Convergence? Confluence? Coincidence? Something along those lines.
May 11 I'm reading the Baltimore Sun, faded former stalwart of the metropolitan area. At least it doesn't take long to read now, disappointing as that is in its own right. So, I read Dan Rodricks's column entitled "The Only Grownup on the Bus". It's a column and not reporting, but it was rather accepting of the point of view of the parent who brought it to him.
Seems a kid of 10, a fifth grade boy, was put off the school bus because, just about everyone admits, he was a pain in the ass. The bus driver had enough and made him get off a half mile from his usual stop. It so happens the kid's dad saw him walking and picked him up. Getting the kid's story of being put off the bus, he catches up to the bus, and the driver confirms he was put off, at another stop with some other kids.
Dad goes right into the full on cable news panic mode, expressing his disbelief that an adult would endanger a child like this. Dad then looks up the sex offender registry in Maryland and finds 15 registered offenders in a one mile radius of where the kid was dropped in the Gwynn Oak part of Baltimore County. This is used by the dad as evidence of how dangerous it was to drop off his son, something accepted without question by Rodricks.
The school admits the driver didn't report the incident, as required whenever a kid is dropped somewhere other than the normal stop.
Rodricks wraps his column stating "adults don't leave 10-year-olds on the street to make a point. Such acts of tough love might have been acceptable to parents way back in the good old days, when kids took the bus because they lived too far from school, not because they needed to be protected from predators. But in this age of hyper-information and fear, we should know better."
I don't know where to start with this. Rodricks seems to be conceding that this is unreasonable fear, but concurrently he's feeding and justifying it.
First off, I missed the announcement that kids ride the bus to protect them from predators. My kids ride the bus in the same county purely because I'm not dropping them off at school every day and it's way too far for them to walk. However, plenty of other kids that go to their schools, both my son's elementary and my daughter's middle, walk. Walk a good distance, for that matter, as I know middle school kids who are walking more than a mile (and they're only one grade ahead of our boy in question). Perhaps Rodricks needs to tell all of their parents, who don't accompany kids as old as 10 and in the fifth grade, that they're in imminent danger. Of course, so are my kids, I guess. Their stop isn't right in front of our house. It's about 100 yards away.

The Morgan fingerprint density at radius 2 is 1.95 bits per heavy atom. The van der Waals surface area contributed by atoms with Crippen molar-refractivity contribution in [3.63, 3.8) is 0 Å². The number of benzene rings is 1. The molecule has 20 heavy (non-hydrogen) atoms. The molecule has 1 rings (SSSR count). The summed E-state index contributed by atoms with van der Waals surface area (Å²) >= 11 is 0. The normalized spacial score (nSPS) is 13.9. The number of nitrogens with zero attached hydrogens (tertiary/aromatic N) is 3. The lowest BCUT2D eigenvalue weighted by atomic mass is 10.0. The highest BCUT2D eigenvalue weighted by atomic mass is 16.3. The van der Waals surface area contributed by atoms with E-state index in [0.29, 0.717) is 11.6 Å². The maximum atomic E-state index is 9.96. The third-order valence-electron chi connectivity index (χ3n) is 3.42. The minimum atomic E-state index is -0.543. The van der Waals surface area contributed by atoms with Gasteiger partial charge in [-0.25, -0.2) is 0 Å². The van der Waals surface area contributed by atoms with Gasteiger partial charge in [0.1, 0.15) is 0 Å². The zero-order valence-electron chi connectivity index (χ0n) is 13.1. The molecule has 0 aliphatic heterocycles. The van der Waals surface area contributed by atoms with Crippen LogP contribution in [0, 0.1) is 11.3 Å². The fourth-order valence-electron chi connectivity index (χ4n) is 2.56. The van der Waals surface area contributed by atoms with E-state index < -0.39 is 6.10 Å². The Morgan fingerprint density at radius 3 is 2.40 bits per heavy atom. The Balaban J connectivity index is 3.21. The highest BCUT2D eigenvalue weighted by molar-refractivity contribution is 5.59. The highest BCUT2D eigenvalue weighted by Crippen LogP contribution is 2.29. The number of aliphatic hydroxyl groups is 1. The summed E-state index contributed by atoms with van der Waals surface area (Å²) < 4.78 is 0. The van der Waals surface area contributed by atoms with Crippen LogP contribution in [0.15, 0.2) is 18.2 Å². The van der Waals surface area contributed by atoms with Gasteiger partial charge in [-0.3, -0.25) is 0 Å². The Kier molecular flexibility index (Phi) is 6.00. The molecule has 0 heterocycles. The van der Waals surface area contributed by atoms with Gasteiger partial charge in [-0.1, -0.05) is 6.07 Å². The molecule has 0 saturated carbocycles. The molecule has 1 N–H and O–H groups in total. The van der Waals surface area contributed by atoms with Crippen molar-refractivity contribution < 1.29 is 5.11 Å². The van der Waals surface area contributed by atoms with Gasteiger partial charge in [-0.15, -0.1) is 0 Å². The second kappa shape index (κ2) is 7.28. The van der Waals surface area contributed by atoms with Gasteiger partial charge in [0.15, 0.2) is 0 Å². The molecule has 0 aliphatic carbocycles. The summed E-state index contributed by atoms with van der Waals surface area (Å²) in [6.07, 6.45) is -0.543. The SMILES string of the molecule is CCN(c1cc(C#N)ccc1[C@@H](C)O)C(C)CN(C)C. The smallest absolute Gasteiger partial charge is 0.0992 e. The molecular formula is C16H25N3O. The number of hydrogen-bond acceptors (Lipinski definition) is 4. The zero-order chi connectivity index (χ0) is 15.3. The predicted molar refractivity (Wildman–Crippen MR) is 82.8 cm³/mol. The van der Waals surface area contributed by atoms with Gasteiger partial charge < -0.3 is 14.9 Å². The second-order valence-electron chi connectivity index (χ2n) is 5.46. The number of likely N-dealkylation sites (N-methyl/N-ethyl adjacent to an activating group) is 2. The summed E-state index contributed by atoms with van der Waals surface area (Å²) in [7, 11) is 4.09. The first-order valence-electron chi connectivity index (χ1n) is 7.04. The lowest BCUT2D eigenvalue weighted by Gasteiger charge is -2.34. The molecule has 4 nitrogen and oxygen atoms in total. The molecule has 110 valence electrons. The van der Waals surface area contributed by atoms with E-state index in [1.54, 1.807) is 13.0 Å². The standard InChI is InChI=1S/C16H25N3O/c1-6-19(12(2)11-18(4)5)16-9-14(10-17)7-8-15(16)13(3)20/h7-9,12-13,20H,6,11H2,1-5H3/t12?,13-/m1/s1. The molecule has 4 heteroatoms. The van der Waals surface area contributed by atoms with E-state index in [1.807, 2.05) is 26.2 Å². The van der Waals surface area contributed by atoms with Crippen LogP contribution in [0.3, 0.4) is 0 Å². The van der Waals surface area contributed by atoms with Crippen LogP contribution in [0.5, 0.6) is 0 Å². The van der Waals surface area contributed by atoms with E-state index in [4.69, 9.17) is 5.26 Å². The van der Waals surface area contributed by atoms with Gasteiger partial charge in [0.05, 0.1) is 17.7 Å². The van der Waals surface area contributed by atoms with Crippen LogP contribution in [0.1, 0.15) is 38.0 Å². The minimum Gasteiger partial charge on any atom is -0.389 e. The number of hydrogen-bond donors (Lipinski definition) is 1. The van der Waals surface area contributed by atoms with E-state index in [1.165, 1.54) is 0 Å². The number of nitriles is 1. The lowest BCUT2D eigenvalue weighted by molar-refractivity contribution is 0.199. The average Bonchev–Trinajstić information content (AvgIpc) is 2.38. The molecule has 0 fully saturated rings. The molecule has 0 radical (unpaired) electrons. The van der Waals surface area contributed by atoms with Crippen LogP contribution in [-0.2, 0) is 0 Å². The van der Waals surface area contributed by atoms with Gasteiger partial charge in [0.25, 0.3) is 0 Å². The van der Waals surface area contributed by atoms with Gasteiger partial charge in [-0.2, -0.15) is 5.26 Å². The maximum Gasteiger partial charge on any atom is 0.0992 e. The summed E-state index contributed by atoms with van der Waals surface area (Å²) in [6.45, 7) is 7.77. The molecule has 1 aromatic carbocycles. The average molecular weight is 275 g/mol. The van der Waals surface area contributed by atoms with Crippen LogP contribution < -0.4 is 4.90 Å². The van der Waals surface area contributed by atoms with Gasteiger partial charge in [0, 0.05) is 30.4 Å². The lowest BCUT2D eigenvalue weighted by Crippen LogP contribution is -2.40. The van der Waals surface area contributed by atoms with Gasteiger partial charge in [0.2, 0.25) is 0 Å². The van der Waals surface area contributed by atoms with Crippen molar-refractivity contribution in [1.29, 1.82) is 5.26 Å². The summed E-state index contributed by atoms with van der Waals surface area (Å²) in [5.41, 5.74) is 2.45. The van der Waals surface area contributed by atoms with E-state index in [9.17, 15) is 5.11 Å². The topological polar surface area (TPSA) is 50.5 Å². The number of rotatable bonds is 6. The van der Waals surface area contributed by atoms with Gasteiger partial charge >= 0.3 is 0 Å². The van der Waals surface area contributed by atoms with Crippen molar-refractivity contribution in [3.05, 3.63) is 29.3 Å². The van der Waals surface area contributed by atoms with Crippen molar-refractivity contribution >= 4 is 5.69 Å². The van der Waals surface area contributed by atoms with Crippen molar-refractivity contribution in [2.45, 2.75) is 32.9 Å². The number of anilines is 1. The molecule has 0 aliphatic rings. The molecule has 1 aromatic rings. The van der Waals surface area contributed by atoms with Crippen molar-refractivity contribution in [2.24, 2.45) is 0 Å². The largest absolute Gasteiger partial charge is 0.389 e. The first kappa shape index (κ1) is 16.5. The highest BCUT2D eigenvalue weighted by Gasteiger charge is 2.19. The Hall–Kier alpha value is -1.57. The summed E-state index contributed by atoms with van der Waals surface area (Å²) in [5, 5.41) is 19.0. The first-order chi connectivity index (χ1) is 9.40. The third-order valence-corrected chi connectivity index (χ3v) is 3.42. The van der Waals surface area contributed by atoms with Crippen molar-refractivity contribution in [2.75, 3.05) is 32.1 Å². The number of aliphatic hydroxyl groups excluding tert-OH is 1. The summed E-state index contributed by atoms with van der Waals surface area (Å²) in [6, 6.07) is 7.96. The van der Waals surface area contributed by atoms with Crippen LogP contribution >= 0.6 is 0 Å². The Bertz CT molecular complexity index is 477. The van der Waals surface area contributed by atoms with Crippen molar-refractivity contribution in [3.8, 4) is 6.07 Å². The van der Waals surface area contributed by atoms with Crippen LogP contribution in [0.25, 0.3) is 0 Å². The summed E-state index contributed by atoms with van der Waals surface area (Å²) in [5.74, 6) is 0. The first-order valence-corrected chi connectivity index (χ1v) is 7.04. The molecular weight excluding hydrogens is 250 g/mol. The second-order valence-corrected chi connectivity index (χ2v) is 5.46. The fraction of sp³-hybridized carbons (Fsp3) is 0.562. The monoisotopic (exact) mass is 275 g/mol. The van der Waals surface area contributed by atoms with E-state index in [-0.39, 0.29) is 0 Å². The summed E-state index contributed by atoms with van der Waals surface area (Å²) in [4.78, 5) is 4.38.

Second, saying there are 15 sexual offenders in a 1 mile radius of the drop is extraordinarily poor reporting, even for someone who's a columnist. Sexual offenders run the gamut from flashers to rapists to pedophiles. It's one of the more troubling aspects of painting all sexually related offenses into one box. There are variations and degrees. But the main point here is that 15 sexual offenders doesn't mean 15 child predators. Just as all squares are rectangles but not all rectangles are squares, all child predators are sexual offenders but not all sexual offenders are child predators. The 15 could be all flashers. They could be all rapists of adults. They could be all pedophiles. Who knows because Rodricks didn't take the time to question.
Finally, the whole thing is one big load of crap right from the premise. I'm supposed to believe that this kid is in extreme danger because he was dropped a half mile from his house, buttressed by the 15 predators in a one mile radius of the drop. Pardon me, but to my mind a half a mile is still the kid's neighborhood. Apparently the dad thinks so too, as the 1 mile radius he chose for his sexual offender search includes his own house. Am I to believe the kid never leaves his house without his parents except to go to school? Does he never play in his yard without constant supervision? Somehow I doubt it, considering it seems to me from the column that no one is home when he's dropped off normally. From the inception of this column this kid was never in any more danger than any other day at his own house.